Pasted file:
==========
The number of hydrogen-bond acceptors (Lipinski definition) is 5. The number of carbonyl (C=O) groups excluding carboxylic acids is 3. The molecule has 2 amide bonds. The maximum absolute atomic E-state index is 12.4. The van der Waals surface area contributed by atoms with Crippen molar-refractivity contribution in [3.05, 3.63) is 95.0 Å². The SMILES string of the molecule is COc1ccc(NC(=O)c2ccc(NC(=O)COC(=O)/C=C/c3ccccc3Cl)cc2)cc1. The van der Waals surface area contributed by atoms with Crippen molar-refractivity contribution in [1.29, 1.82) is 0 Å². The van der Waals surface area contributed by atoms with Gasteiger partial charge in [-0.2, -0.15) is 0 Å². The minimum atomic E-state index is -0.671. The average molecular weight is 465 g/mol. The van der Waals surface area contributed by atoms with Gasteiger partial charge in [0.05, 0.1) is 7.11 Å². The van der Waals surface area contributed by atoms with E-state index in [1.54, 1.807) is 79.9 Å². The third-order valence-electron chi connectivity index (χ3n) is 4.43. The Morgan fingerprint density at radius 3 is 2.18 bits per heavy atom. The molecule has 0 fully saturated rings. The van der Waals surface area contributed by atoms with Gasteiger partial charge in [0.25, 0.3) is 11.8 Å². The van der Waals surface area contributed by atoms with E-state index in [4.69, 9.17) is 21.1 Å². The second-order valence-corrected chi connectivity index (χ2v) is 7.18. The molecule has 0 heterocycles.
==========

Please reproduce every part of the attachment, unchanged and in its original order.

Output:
The number of hydrogen-bond acceptors (Lipinski definition) is 5. The number of carbonyl (C=O) groups excluding carboxylic acids is 3. The molecule has 2 amide bonds. The maximum absolute atomic E-state index is 12.4. The van der Waals surface area contributed by atoms with Crippen molar-refractivity contribution in [3.05, 3.63) is 95.0 Å². The SMILES string of the molecule is COc1ccc(NC(=O)c2ccc(NC(=O)COC(=O)/C=C/c3ccccc3Cl)cc2)cc1. The van der Waals surface area contributed by atoms with Crippen molar-refractivity contribution in [1.29, 1.82) is 0 Å². The van der Waals surface area contributed by atoms with Gasteiger partial charge in [-0.2, -0.15) is 0 Å². The minimum atomic E-state index is -0.671. The average molecular weight is 465 g/mol. The van der Waals surface area contributed by atoms with Gasteiger partial charge in [0.05, 0.1) is 7.11 Å². The van der Waals surface area contributed by atoms with E-state index in [1.54, 1.807) is 79.9 Å². The third-order valence-electron chi connectivity index (χ3n) is 4.43. The Morgan fingerprint density at radius 3 is 2.18 bits per heavy atom. The molecule has 0 fully saturated rings. The van der Waals surface area contributed by atoms with Gasteiger partial charge in [0.25, 0.3) is 11.8 Å². The van der Waals surface area contributed by atoms with E-state index in [4.69, 9.17) is 21.1 Å². The second-order valence-corrected chi connectivity index (χ2v) is 7.18. The molecule has 0 heterocycles.